[Seniors in the SOAN department have the opportunity of pursuing a field-based research project that culminates in a senior thesis. I’ve asked our seniors to briefly describe the research project they are beginning to configure for fieldwork in the remainder of our academic year.]
The US Prison System is a complex web of relationships between various state institutions and private entities. These diverse actors–from private companies who make specialized goods for use in the prisons to legislators to prison guards–have overlapping goals and intentions, and different understandings of how and why the system exists in the first place. Is the prison’s primary purpose to punish, to rehabilitate, to turn a profit, or something else entirely? It really depends who you ask. More importantly, how does this network of considerations manifest in practice? How these tensions play out directly impact the lives of people in prison; these individuals experience the final product of so many political choices, of all of these systems, institutions, private entities, and other forces, coming together.
But what happens when prisoners reenter society? The vast majority of people who are currently incarcerated will eventually return to their communities but they do not leave the system unchanged. Those who have been incarcerated are likely to be impacted by the experience itself but on the most basic level, they return to society with a publicly accessible criminal record. This alone has a huge impact on employment opportunities and often their visibility in the community to law enforcement. It seems punishment doesn’t cease entirely when citizens physically leave the walls of the prison.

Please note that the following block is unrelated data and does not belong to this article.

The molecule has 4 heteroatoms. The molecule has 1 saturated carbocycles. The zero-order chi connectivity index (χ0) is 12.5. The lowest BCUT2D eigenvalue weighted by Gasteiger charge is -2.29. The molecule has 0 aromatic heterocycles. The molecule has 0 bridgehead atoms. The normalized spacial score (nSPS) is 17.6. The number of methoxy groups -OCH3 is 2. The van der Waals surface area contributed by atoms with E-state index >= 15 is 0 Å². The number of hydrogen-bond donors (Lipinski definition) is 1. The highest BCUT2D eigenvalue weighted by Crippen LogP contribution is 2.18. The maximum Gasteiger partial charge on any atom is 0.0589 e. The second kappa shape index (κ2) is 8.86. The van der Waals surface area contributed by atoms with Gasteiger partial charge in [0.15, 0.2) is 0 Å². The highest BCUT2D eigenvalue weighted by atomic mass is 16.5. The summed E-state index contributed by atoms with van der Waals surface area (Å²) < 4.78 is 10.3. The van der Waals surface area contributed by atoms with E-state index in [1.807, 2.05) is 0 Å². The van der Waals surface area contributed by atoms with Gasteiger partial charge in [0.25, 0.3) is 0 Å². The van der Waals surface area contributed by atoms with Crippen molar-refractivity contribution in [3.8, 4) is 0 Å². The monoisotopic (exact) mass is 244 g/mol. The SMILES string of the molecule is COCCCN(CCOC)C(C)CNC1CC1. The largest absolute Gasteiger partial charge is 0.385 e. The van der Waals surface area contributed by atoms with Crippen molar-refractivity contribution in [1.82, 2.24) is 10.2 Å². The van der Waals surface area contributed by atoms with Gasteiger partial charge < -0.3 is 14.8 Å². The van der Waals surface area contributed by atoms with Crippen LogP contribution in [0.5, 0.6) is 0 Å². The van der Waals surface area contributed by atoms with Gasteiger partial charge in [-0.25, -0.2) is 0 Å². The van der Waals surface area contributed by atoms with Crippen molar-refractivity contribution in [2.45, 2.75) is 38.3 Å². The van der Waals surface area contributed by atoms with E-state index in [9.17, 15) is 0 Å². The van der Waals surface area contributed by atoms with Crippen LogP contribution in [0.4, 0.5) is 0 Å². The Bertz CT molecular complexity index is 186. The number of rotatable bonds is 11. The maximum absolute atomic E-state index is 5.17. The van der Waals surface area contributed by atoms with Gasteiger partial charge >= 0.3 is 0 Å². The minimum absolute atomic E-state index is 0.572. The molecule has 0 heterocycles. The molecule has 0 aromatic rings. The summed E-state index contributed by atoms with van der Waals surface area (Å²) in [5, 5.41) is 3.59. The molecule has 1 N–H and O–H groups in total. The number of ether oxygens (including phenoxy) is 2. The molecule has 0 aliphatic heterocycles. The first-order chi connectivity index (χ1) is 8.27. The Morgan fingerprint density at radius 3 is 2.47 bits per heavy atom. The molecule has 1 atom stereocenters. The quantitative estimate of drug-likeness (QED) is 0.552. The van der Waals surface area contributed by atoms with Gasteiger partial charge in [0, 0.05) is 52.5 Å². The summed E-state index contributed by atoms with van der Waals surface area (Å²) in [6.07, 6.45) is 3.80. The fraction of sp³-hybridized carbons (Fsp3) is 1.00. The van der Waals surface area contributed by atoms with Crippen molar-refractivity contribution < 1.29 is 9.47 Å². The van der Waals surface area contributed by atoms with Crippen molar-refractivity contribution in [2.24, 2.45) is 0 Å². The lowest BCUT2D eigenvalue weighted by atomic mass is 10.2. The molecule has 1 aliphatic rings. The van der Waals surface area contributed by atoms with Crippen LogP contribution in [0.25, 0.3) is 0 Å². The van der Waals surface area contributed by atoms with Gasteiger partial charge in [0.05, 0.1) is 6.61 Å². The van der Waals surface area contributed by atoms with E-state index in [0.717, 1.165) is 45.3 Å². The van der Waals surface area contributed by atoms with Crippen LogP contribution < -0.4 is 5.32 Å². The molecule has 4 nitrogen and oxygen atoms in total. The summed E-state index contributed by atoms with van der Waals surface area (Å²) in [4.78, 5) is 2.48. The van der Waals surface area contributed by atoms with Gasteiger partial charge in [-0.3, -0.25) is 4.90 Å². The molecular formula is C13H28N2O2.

On the other hand, incarceration can also interrupt destructive cycles in the lives of individuals. We are familiar with redemption stories of people who go to prison and begin educating themselves or encounter something fundamentally life changing that leads that person to refocus their intentions, the Malcolm Xs so to speak. It is not my intent to romanticize this, because these stories are truly the exception rather than the norm. The US Criminal Justice System has incredibly high rates of recidivism. But surely these cases occur, and I think it’s fair to say that most people involved with “Corrections” would like to find meaningful ways to lower recidivism rates.
What factors allow a select few to break the “revolving door” cycle? Should we expand access to therapeutic programs? Educational programs? Vocational training? Does the system need to be harsher still to deter people from committing crimes? What actually makes a difference in people’s lives on the inside and beyond and what is the system accomplishing? At what point does punishment stop? Does the system criminalize behaviors or does it criminalize people, marking them permanently as second class citizens? The public accessibility of a criminal record alone could be considered a form of punishment that follows a person long after their formal sentences have ended, though some would argue a person’s criminal record is important public knowledge related to public safety.
Through an ethnographic study of formerly incarcerated citizens, I will explore how this experience impacts life outside the prison. In addition to semi-structured interviews, I incorporate participant observation, drawing upon my experiences volunteering with at least one organization that operates a program for prisoners outside the prison walls in conjunction with a local corrections facility. Though I am involved with one organization that operates within a local prison, for specific reasons I will not incorporate any experiences I have had volunteering with any programs that operate inside the walls of the prison into my research. I examine the consequences of being labeled an “ex-con” and whether or not various kinds of programs within prisons can improve opportunities for individuals upon reentry, counteracting some of the social handicaps that come with the legal status as a felon.